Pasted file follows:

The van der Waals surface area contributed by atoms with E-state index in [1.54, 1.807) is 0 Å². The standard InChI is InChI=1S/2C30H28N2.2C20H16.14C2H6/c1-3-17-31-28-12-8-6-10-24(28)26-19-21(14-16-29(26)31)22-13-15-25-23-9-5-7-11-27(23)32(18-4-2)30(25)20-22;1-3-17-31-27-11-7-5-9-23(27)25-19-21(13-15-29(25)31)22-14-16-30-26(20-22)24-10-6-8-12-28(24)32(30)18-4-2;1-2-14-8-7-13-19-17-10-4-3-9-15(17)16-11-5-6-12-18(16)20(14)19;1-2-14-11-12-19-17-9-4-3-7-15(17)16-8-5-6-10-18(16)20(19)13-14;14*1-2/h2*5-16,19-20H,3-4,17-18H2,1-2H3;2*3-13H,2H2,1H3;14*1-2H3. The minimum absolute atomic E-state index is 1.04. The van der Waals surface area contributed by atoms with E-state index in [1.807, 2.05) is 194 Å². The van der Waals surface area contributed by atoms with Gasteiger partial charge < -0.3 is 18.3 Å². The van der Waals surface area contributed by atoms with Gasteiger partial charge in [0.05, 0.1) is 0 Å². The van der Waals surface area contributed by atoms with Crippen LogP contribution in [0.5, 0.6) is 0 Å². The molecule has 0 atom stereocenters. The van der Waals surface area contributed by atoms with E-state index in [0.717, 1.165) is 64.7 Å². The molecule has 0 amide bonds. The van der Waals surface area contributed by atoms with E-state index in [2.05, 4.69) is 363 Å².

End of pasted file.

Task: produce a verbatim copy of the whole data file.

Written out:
The van der Waals surface area contributed by atoms with E-state index in [1.54, 1.807) is 0 Å². The standard InChI is InChI=1S/2C30H28N2.2C20H16.14C2H6/c1-3-17-31-28-12-8-6-10-24(28)26-19-21(14-16-29(26)31)22-13-15-25-23-9-5-7-11-27(23)32(18-4-2)30(25)20-22;1-3-17-31-27-11-7-5-9-23(27)25-19-21(13-15-29(25)31)22-14-16-30-26(20-22)24-10-6-8-12-28(24)32(30)18-4-2;1-2-14-8-7-13-19-17-10-4-3-9-15(17)16-11-5-6-12-18(16)20(14)19;1-2-14-11-12-19-17-9-4-3-7-15(17)16-8-5-6-10-18(16)20(19)13-14;14*1-2/h2*5-16,19-20H,3-4,17-18H2,1-2H3;2*3-13H,2H2,1H3;14*1-2H3. The minimum absolute atomic E-state index is 1.04. The van der Waals surface area contributed by atoms with E-state index in [1.807, 2.05) is 194 Å². The van der Waals surface area contributed by atoms with Gasteiger partial charge < -0.3 is 18.3 Å². The van der Waals surface area contributed by atoms with Gasteiger partial charge in [0.05, 0.1) is 0 Å². The van der Waals surface area contributed by atoms with Crippen LogP contribution in [0.5, 0.6) is 0 Å². The molecule has 0 atom stereocenters. The van der Waals surface area contributed by atoms with E-state index in [0.717, 1.165) is 64.7 Å². The molecule has 0 amide bonds. The van der Waals surface area contributed by atoms with E-state index in [2.05, 4.69) is 363 Å².